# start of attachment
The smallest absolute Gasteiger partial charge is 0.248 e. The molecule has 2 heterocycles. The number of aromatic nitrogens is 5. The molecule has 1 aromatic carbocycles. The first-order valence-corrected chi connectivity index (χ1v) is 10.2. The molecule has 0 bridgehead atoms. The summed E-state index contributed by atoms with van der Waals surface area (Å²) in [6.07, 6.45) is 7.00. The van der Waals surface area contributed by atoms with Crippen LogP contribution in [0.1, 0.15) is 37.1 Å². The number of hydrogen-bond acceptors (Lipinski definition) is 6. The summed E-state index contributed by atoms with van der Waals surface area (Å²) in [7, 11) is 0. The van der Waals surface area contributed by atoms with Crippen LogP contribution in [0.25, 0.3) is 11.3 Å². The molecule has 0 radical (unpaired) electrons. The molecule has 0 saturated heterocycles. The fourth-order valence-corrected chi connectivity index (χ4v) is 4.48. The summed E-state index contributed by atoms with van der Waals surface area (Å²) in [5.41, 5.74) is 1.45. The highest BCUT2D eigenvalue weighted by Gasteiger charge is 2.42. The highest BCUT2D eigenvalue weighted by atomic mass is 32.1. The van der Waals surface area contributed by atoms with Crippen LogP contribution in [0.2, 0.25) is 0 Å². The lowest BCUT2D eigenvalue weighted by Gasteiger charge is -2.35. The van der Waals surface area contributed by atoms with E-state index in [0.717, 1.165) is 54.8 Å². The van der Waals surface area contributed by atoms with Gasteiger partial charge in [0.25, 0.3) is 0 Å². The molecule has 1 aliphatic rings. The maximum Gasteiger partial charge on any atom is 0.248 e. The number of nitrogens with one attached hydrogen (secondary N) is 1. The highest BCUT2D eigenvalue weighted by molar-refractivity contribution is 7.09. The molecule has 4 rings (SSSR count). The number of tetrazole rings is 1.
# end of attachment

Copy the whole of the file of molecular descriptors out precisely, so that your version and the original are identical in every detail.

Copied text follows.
The smallest absolute Gasteiger partial charge is 0.248 e. The molecule has 2 heterocycles. The number of aromatic nitrogens is 5. The molecule has 1 aromatic carbocycles. The first-order valence-corrected chi connectivity index (χ1v) is 10.2. The molecule has 0 bridgehead atoms. The summed E-state index contributed by atoms with van der Waals surface area (Å²) in [6.07, 6.45) is 7.00. The van der Waals surface area contributed by atoms with Crippen LogP contribution in [0.1, 0.15) is 37.1 Å². The number of hydrogen-bond acceptors (Lipinski definition) is 6. The summed E-state index contributed by atoms with van der Waals surface area (Å²) in [7, 11) is 0. The van der Waals surface area contributed by atoms with Crippen LogP contribution in [0.25, 0.3) is 11.3 Å². The molecule has 0 radical (unpaired) electrons. The molecule has 0 saturated heterocycles. The fourth-order valence-corrected chi connectivity index (χ4v) is 4.48. The summed E-state index contributed by atoms with van der Waals surface area (Å²) in [5.41, 5.74) is 1.45. The highest BCUT2D eigenvalue weighted by Gasteiger charge is 2.42. The highest BCUT2D eigenvalue weighted by atomic mass is 32.1. The van der Waals surface area contributed by atoms with Crippen LogP contribution in [0.2, 0.25) is 0 Å². The lowest BCUT2D eigenvalue weighted by Gasteiger charge is -2.35. The van der Waals surface area contributed by atoms with E-state index in [0.717, 1.165) is 54.8 Å². The van der Waals surface area contributed by atoms with Gasteiger partial charge in [0.25, 0.3) is 0 Å². The molecule has 1 aliphatic rings. The maximum Gasteiger partial charge on any atom is 0.248 e. The number of nitrogens with one attached hydrogen (secondary N) is 1. The highest BCUT2D eigenvalue weighted by molar-refractivity contribution is 7.09. The molecule has 4 rings (SSSR count). The number of tetrazole rings is 1.